And then, you know, the greeting, whenever they walk in, does someone greet them? It seems like there’s a lot of attention placed on, like, that process. And then, maybe they have to wait for a moment because they can’t be attended to right then and maybe they have a nice waiting area. Like, it seems like when someone, when leads are calling over the phone and in such high numbers, and that’s your first experience for the business, at least as much attention should be placed on that experience as a caller as what’s really happening inside of the clinic or the practice itself.
It seems, like that might be a good way to think about it.
– Yeah, I think so. I think if you’re spending money to decorate, you know, your front office and you’re spending time thinking about the way that people are, you know, how your door looks and how the parking lot looks, you ought to be thinking about, you know, professional phone training. Not just hiring nice, polite people to answer the phone, but to really peel back and understand the psychology of the inbound calls, psychology of a new patient calling in.
That’s as critical.
– Because you’re never going to get that patient to walk in your nice new front front door if you didn’t have sufficient phone skills to be able to get them to confirm the appointment.
– Yep, that makes sense.
– Okay, you had one last question?
– I’ll save it. I’ll stop hijacking the webinar here.
– Well, we promised people that we’d be 45 minutes, we’re just a little bit over that. So I want to thank those people who are still on the call. We will send out a recording to everyone even if you didn’t make it and you’re not here, doesn’t matter. But we’ll send you a link to the video that’s posted on YouTube to summarize that.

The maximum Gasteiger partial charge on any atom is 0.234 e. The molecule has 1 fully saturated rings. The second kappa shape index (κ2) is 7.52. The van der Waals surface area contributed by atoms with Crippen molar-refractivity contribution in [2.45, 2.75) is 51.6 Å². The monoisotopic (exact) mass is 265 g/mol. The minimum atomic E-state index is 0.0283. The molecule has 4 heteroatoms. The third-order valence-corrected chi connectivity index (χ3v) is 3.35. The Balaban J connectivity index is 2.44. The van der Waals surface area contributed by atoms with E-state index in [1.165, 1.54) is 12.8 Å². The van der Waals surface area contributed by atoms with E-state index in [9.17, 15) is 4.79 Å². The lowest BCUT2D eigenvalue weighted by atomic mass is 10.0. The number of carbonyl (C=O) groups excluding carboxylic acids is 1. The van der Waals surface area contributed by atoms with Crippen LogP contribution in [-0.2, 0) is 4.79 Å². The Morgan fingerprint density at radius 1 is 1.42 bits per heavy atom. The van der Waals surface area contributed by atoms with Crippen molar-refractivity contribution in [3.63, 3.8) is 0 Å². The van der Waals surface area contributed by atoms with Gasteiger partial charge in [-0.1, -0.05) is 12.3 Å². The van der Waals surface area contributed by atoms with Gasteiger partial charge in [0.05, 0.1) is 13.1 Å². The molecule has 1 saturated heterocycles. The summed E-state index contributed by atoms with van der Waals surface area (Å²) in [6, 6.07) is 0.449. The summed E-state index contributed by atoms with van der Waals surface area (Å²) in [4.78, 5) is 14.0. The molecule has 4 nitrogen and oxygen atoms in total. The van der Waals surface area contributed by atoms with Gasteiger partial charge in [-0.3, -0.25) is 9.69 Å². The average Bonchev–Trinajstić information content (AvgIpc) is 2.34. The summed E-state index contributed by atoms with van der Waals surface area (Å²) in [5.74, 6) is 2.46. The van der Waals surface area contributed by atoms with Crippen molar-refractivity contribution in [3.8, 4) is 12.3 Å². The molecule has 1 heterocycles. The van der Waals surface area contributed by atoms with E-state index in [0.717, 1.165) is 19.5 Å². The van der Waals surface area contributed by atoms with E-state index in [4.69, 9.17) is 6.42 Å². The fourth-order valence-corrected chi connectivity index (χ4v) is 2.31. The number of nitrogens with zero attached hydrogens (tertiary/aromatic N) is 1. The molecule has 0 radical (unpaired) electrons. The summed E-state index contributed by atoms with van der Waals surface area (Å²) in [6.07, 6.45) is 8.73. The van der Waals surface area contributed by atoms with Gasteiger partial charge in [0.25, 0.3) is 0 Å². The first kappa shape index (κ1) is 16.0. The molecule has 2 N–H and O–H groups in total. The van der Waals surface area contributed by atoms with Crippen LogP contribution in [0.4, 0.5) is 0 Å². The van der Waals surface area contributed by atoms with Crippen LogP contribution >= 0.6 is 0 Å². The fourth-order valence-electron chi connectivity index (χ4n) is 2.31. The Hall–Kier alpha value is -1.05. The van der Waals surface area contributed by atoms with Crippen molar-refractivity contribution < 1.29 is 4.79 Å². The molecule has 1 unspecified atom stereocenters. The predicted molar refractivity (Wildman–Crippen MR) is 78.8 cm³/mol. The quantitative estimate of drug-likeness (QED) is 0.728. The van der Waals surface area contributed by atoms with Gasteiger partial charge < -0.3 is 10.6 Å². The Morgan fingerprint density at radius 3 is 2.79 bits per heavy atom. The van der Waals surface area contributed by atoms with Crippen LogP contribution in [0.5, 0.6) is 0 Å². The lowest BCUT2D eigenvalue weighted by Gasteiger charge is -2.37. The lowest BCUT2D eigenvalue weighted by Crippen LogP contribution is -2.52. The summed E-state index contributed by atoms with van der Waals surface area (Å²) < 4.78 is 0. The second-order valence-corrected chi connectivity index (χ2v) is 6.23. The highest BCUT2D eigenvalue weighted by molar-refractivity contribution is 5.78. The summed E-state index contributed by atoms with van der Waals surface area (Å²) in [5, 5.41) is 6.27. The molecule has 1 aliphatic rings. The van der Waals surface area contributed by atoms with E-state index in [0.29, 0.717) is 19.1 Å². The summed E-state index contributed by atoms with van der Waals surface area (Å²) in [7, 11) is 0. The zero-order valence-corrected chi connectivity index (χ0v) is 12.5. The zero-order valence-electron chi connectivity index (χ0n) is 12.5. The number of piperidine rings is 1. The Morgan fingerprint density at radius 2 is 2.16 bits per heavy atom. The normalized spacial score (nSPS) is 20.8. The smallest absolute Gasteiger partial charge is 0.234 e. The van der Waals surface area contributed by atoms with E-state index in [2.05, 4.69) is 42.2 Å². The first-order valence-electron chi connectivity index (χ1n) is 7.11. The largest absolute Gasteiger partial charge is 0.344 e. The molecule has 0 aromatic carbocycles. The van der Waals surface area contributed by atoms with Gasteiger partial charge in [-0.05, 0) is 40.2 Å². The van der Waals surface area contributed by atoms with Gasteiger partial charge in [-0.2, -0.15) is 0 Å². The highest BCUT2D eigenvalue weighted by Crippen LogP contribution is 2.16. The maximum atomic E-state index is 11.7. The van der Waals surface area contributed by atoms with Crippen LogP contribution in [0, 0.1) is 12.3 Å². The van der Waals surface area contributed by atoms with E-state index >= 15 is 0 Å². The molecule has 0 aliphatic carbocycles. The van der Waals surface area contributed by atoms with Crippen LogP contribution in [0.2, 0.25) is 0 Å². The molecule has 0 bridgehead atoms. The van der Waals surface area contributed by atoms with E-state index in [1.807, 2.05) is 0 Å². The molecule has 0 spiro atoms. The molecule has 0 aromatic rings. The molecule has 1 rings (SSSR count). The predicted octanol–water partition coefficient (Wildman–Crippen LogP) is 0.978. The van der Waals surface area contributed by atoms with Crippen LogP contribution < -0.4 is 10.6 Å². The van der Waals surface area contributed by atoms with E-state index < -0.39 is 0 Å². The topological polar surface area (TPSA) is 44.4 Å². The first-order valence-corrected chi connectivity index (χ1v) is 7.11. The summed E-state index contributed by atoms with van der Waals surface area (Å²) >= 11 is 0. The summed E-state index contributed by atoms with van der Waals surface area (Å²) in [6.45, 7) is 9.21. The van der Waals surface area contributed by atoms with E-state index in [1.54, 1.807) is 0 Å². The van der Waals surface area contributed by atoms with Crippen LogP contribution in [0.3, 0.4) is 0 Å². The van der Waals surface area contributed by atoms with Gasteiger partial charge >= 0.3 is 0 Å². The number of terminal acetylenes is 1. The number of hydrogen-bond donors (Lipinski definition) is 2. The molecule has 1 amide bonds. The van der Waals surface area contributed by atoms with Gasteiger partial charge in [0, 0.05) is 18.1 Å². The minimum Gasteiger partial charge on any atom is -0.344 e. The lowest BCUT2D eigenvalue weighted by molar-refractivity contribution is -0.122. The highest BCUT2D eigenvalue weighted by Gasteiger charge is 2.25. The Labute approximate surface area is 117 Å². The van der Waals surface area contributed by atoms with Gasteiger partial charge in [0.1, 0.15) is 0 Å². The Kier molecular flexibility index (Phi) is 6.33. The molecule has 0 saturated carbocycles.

And, Mark, I think you had a sort of an extra offer for people about HIPAA compliance?
– Yes, so actually, we worked really hard on a white paper that goes over sort of the regulatory environment around phone calls and HIPAA compliance, and CallRail sort of answer to that. But it’s really educational. It can be helpful, so we’ll include that in the email. I’m also going to work with our team and see if I can get a free trial offer specific for the folks that registered for the webinar, as well.
So lookout for a white paper on HIPAA compliance and call track and call recording from us. And also, I’ll try to get you a link, David, for free trials. So we’ll reach out to them.
– Great. And just one last thing is the poll results. The first question was, “What percentage of calls are answered by a human?” And the poll said that greater than 70% of calls, that got the most votes, most people answered with that.
Very few people felt that there was less than that. And the other question was about how confident they were, and 80% felt that they were very confident in their phone handling skills. So, we’ll see. Thank you very much, everyone, for joining us and look forward to having a new webinar.
I think the next one will be in early December. Thank you very much. Have a good day.
– Take care. Bye.